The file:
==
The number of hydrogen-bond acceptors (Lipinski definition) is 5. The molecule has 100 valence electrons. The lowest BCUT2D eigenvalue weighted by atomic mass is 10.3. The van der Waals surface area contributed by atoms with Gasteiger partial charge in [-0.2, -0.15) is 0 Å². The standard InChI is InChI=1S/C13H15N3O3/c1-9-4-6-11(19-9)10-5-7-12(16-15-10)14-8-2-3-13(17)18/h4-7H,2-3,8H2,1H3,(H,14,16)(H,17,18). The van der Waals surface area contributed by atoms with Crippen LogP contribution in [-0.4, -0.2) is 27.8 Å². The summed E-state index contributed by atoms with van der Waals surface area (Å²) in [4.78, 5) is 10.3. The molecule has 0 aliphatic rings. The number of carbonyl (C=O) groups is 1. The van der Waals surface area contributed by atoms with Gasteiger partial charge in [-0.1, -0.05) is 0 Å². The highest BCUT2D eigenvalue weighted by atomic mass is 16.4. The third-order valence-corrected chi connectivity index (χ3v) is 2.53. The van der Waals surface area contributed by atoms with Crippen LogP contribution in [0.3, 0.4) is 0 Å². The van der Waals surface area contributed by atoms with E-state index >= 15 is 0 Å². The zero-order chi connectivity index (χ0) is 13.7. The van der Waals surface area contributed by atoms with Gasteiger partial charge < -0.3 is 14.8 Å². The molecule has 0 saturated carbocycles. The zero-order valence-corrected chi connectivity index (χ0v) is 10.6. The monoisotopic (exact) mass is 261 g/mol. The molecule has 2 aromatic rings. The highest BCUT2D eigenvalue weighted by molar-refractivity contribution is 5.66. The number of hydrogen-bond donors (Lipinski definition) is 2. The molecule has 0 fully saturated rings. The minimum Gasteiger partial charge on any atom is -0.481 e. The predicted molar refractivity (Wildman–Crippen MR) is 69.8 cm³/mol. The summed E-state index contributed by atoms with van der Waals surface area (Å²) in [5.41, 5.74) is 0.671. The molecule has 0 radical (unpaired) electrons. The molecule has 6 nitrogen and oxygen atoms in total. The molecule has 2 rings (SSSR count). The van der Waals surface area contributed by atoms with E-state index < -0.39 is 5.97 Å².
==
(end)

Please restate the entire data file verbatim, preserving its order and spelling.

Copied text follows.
The number of hydrogen-bond acceptors (Lipinski definition) is 5. The molecule has 100 valence electrons. The lowest BCUT2D eigenvalue weighted by atomic mass is 10.3. The van der Waals surface area contributed by atoms with Gasteiger partial charge in [-0.2, -0.15) is 0 Å². The standard InChI is InChI=1S/C13H15N3O3/c1-9-4-6-11(19-9)10-5-7-12(16-15-10)14-8-2-3-13(17)18/h4-7H,2-3,8H2,1H3,(H,14,16)(H,17,18). The van der Waals surface area contributed by atoms with Crippen LogP contribution in [-0.4, -0.2) is 27.8 Å². The summed E-state index contributed by atoms with van der Waals surface area (Å²) in [4.78, 5) is 10.3. The molecule has 0 aliphatic rings. The number of carbonyl (C=O) groups is 1. The van der Waals surface area contributed by atoms with Gasteiger partial charge in [-0.1, -0.05) is 0 Å². The highest BCUT2D eigenvalue weighted by atomic mass is 16.4. The third-order valence-corrected chi connectivity index (χ3v) is 2.53. The van der Waals surface area contributed by atoms with Crippen LogP contribution in [0.3, 0.4) is 0 Å². The van der Waals surface area contributed by atoms with E-state index >= 15 is 0 Å². The zero-order chi connectivity index (χ0) is 13.7. The van der Waals surface area contributed by atoms with Gasteiger partial charge < -0.3 is 14.8 Å². The molecule has 0 saturated carbocycles. The zero-order valence-corrected chi connectivity index (χ0v) is 10.6. The monoisotopic (exact) mass is 261 g/mol. The molecule has 2 aromatic rings. The highest BCUT2D eigenvalue weighted by molar-refractivity contribution is 5.66. The number of hydrogen-bond donors (Lipinski definition) is 2. The molecule has 0 fully saturated rings. The minimum Gasteiger partial charge on any atom is -0.481 e. The predicted molar refractivity (Wildman–Crippen MR) is 69.8 cm³/mol. The summed E-state index contributed by atoms with van der Waals surface area (Å²) in [5.41, 5.74) is 0.671. The molecule has 0 radical (unpaired) electrons. The molecule has 6 nitrogen and oxygen atoms in total. The molecule has 2 rings (SSSR count). The van der Waals surface area contributed by atoms with E-state index < -0.39 is 5.97 Å².